For the first time since the 70s, New York State is set to enshrine sweeping tenants' protections

There isn't single county in the nation where a minimum-wage worker can afford to rent a two-bedroom home; and although LA has the worst homelessness crisis in the country, New York state is catching up, with homelessness growing by 46% since the financial crisis — the fastest rate in the nation.

Surging housing prices have a multitude of causes, but they mostly come down to increased inequality and the drive to put money into the pockets of the rich at the expense of working people: basically, it's one part post-2008 evictions, one part wage stagnation, and one part private equity buying-frenzy.

Or, to put it another way: the banks destroyed the economy, their investors cut wages, working people lost their homes while banks got taxpayer bailouts, and then the rich used the tax subsidy to buy the houses that the working people who paid for it had lost, moved those people back into their old homes, and hiked rents while slashing maintenance.

Shelter is a basic human need, right there on Maslow's hierarchy, one step above food and air. When shelter is captured by the finance sector and turned into "an ATM for Wall Street," everybody suffers.

In New York State, things have reached a breaking point, at a statewide coalition stretching from Lake Ontario to the Bronx is promising a huge shakeup in the state's protection for tenants, with rent stabilization and rules prohibiting eviction without cause enshrined in a set of eight interlocking bills that are being carried forward by a slate of state Democratic legislators who won elections last year by refusing to take real-estate industry money.

The activists are girding for a fight: a more modest rent control ballot proposal in California attracted record-breaking amounts of money from the landlord lobby, who threatened to hike rents and evict tenants if the measure passed.

The proposed rules are based on New York City's existing tenancy protections, but stripped of the loopholes that have been poked in them since they were enshrined in the 1970s.

"When people think about rent regulation, they often think of it only as a way to limit rent increases, but it does much more than that. It also protects people from arbitrary evictions, because it requires a landlord to have a good reason before they evict someone, and that is huge," said Judith Goldiner, an attorney at the Legal Aid Society in New York. "Length of tenure is what rent regulation really gives you. It allows you to really be in a neighborhood, to have connections there. It allows your kids to go to neighborhood schools, it allows you to go to local hospitals, and it allows you to have neighbors and friends to help you out. It provides a sense of security that those without rent regulations don't have, and this is hugely important, not just for tenants but for the city as a whole."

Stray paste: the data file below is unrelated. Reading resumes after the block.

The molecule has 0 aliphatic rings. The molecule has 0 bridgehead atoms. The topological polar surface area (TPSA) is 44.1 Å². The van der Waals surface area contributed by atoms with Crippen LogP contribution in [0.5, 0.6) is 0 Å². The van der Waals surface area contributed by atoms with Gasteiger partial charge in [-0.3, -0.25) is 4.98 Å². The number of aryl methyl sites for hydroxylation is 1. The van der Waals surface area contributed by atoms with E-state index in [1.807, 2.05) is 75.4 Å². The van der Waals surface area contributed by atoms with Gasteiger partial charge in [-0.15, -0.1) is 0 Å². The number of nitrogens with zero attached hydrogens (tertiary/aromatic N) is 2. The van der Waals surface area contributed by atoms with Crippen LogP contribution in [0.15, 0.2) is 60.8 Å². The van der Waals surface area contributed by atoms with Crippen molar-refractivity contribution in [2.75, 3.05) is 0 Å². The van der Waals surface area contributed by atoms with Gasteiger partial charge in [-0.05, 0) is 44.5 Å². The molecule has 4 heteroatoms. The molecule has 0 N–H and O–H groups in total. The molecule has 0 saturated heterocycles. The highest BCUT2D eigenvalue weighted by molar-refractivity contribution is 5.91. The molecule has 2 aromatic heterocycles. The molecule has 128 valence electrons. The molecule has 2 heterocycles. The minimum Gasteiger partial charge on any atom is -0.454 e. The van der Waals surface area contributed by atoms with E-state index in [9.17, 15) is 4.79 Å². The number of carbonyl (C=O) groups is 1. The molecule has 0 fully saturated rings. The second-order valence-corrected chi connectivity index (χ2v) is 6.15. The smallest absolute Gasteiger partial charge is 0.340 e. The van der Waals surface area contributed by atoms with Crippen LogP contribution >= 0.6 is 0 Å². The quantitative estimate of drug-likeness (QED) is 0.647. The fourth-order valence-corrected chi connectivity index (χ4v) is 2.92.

Yet New York's rent-stabilization system is under siege, and it has been for decades. From the very beginning, New York City landlords were allowed to largely self-police compliance with the regulations and, according to McKee, worked constantly to undermine the system. In the 1990s, the real-estate industry mobilized to gut rent stabilization, scoring their first hit in 1993, when Senate Republicans engineered several amendments weakening the rent laws. In 1997, they successfully pushed for a loophole called the vacancy bonus, which lets landlords raise rents by 20 percent (sometimes even more) every time a tenant moves out of a rent-stabilized unit.

Such loopholes have been devastating to the state's rent-stabilization system. Aaron Carr of the Housing Rights Initiative said the flaws in the system have led to widespread fraud and predatory speculation. "For landlords, the name of the game is to buy up a building and push out as many tenants as possible in the shortest time period possible and remove the apartments from rent stabilization," he said. In recent years, Carr's organization has filed dozens of class-action lawsuits against landlords in New York, arguing that they have fraudulently inflated construction costs or otherwise exploited loopholes to illegally raise prices on tenants. A recent state audit of 1,100 landlords found that in as many as 40 percent of cases, landlords could not legally justify past rent increases at their stabilized units.

In the Heart of Real-Estate Power, a Housing Movement Nears Victory [Jimmy Tobias/The Nation]

(via Naked Capitalism)

(Image: The All-Nite Images from NY, NY, USA, CC-BY-SA)